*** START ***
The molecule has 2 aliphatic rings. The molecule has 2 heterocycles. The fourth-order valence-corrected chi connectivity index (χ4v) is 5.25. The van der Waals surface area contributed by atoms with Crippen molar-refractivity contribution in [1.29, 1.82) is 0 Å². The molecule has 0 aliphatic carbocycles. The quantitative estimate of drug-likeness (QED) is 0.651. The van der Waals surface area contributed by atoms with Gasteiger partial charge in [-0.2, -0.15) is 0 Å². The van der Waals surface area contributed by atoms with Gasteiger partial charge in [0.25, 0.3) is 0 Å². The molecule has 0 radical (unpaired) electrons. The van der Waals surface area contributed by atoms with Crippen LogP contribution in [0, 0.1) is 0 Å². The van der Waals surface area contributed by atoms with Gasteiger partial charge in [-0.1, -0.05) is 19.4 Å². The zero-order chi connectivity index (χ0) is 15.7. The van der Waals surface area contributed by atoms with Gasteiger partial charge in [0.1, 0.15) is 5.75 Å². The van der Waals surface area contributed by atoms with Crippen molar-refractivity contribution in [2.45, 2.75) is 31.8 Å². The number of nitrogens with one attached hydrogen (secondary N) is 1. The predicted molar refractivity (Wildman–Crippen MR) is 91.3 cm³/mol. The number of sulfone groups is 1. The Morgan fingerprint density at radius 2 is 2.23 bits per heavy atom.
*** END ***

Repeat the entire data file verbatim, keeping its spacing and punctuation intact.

The molecule has 2 aliphatic rings. The molecule has 2 heterocycles. The fourth-order valence-corrected chi connectivity index (χ4v) is 5.25. The van der Waals surface area contributed by atoms with Crippen molar-refractivity contribution in [1.29, 1.82) is 0 Å². The molecule has 0 aliphatic carbocycles. The quantitative estimate of drug-likeness (QED) is 0.651. The van der Waals surface area contributed by atoms with Gasteiger partial charge in [-0.2, -0.15) is 0 Å². The van der Waals surface area contributed by atoms with Gasteiger partial charge in [0.25, 0.3) is 0 Å². The molecule has 0 radical (unpaired) electrons. The van der Waals surface area contributed by atoms with Crippen LogP contribution in [0, 0.1) is 0 Å². The van der Waals surface area contributed by atoms with Gasteiger partial charge in [-0.1, -0.05) is 19.4 Å². The zero-order chi connectivity index (χ0) is 15.7. The van der Waals surface area contributed by atoms with Gasteiger partial charge in [0.1, 0.15) is 5.75 Å². The van der Waals surface area contributed by atoms with Crippen molar-refractivity contribution in [2.45, 2.75) is 31.8 Å². The number of nitrogens with one attached hydrogen (secondary N) is 1. The predicted molar refractivity (Wildman–Crippen MR) is 91.3 cm³/mol. The number of sulfone groups is 1. The Morgan fingerprint density at radius 2 is 2.23 bits per heavy atom.